# Table 4 Intersecting multivariate logistic regression exploring how control over one’s life affects the ability for safer sex based on the intersections between gender and sexual identity

Univariate model

Ability to suggest safer sex

OR b

95% CI c

p-value

Control over one’s life a

No, I had no ability to suggest safer sex at last sex (n = 2244)

1

ref.

ref.

Yes, I had ability to suggest safer sex at last sex (n = 4865)

1.584825

1.263933–1.987185

0.000

Gender * heterosexual identity

Male and heterosexual (n = 2406)

1

ref.

ref.

Female and heterosexual (n = 3890)

1.61278

1.276727–2.037288

0.000

Non-binary and heterosexual (n = 19)

0.599831

0.2120385–2.298937

0.555

Gender * homosexual identity

Male and homosexual (n = 54)

1.891751

0.5623386–6.364

0.303

Female and homosexual (n = 83)

0.1930998

0.1080428–0.345118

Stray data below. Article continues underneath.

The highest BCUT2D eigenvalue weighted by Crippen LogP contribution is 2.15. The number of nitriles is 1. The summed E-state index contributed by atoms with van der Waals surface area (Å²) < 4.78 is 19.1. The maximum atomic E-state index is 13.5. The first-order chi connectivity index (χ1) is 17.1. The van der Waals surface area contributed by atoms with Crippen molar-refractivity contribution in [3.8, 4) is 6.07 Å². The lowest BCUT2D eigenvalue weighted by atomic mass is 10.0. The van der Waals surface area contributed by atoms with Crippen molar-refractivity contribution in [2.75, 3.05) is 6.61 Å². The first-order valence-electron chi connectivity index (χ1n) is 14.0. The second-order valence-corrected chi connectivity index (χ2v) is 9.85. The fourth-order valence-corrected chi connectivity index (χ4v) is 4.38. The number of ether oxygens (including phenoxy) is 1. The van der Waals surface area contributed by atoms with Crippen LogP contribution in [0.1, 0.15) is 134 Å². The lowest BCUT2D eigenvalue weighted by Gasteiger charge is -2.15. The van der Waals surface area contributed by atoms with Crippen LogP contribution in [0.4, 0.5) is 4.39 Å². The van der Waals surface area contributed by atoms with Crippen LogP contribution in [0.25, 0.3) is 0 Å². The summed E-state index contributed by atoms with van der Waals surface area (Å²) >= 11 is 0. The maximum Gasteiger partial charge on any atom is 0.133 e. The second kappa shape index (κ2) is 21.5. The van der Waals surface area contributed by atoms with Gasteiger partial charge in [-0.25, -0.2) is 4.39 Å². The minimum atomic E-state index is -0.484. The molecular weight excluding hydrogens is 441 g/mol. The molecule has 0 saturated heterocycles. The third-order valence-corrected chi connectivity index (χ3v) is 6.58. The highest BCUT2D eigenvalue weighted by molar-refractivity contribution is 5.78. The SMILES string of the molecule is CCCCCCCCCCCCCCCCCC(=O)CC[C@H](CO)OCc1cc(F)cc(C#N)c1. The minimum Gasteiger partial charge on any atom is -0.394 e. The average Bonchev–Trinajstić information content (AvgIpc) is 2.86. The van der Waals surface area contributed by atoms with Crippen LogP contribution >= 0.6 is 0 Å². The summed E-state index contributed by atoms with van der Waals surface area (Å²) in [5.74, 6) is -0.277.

0.000

Non-binary and homosexual (n = 3)

Gender * bisexual identity

Male and bisexual (n = 81)

1.700775

0.6344579–4.559221

0.291

Female and bisexual (n = 334)

0.6083382

0.3952046–0.9364146

0.024

Non-binary and bisexual (n = 18)

0.4529464

0.1453062–1.411919

0.172

Gender * open sexual identity

Male and I don’t usually categorize myself sexually (n = 107)

0.581003

0.2519825–1.339635

0.203

Female and I don’t usually categorize myself sexually (n = 239)

0.774941

0.4494872 - 1.336042

0.359

Non-binary and I don’t usually categorize myself sexually (n = 14)

0.5292683

0.0856194 - 3.271748

0.494

1. Exposure:
2. a Control over one’s life: Self-reported variable. The three response alternatives were grouped into two: 1) “Yes”, and 0) “No” or “I am not sure”
3. Statistics:
4. b Likelihood: OR: odds ratio (model 4), CI: 95% confidence interval
5. c Proportions: % are weighted proportions according to UngKAB15 to ensure that the sample group responses are representative of the total population aged 16–29 in Sweden